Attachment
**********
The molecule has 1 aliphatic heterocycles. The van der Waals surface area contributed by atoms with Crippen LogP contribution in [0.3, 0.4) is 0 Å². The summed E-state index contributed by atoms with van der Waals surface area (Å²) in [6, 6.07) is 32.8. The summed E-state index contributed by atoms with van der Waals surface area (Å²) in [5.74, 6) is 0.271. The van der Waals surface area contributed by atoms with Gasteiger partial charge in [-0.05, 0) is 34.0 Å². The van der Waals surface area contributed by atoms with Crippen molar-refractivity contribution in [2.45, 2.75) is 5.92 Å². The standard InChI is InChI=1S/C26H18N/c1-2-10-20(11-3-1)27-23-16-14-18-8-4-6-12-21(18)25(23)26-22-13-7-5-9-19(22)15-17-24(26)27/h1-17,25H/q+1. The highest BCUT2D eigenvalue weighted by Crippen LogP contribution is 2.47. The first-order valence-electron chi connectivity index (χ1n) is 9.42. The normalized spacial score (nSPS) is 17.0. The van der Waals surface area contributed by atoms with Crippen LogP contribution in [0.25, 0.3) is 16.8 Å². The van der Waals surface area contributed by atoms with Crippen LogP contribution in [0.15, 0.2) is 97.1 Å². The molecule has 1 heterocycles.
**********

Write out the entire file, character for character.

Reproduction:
The molecule has 1 aliphatic heterocycles. The van der Waals surface area contributed by atoms with Crippen LogP contribution in [0.3, 0.4) is 0 Å². The summed E-state index contributed by atoms with van der Waals surface area (Å²) in [6, 6.07) is 32.8. The summed E-state index contributed by atoms with van der Waals surface area (Å²) in [5.74, 6) is 0.271. The van der Waals surface area contributed by atoms with Gasteiger partial charge in [-0.05, 0) is 34.0 Å². The van der Waals surface area contributed by atoms with Crippen molar-refractivity contribution in [2.45, 2.75) is 5.92 Å². The standard InChI is InChI=1S/C26H18N/c1-2-10-20(11-3-1)27-23-16-14-18-8-4-6-12-21(18)25(23)26-22-13-7-5-9-19(22)15-17-24(26)27/h1-17,25H/q+1. The highest BCUT2D eigenvalue weighted by Crippen LogP contribution is 2.47. The first-order valence-electron chi connectivity index (χ1n) is 9.42. The normalized spacial score (nSPS) is 17.0. The van der Waals surface area contributed by atoms with Crippen LogP contribution in [0.25, 0.3) is 16.8 Å². The van der Waals surface area contributed by atoms with Crippen LogP contribution in [0.15, 0.2) is 97.1 Å². The molecule has 1 heterocycles.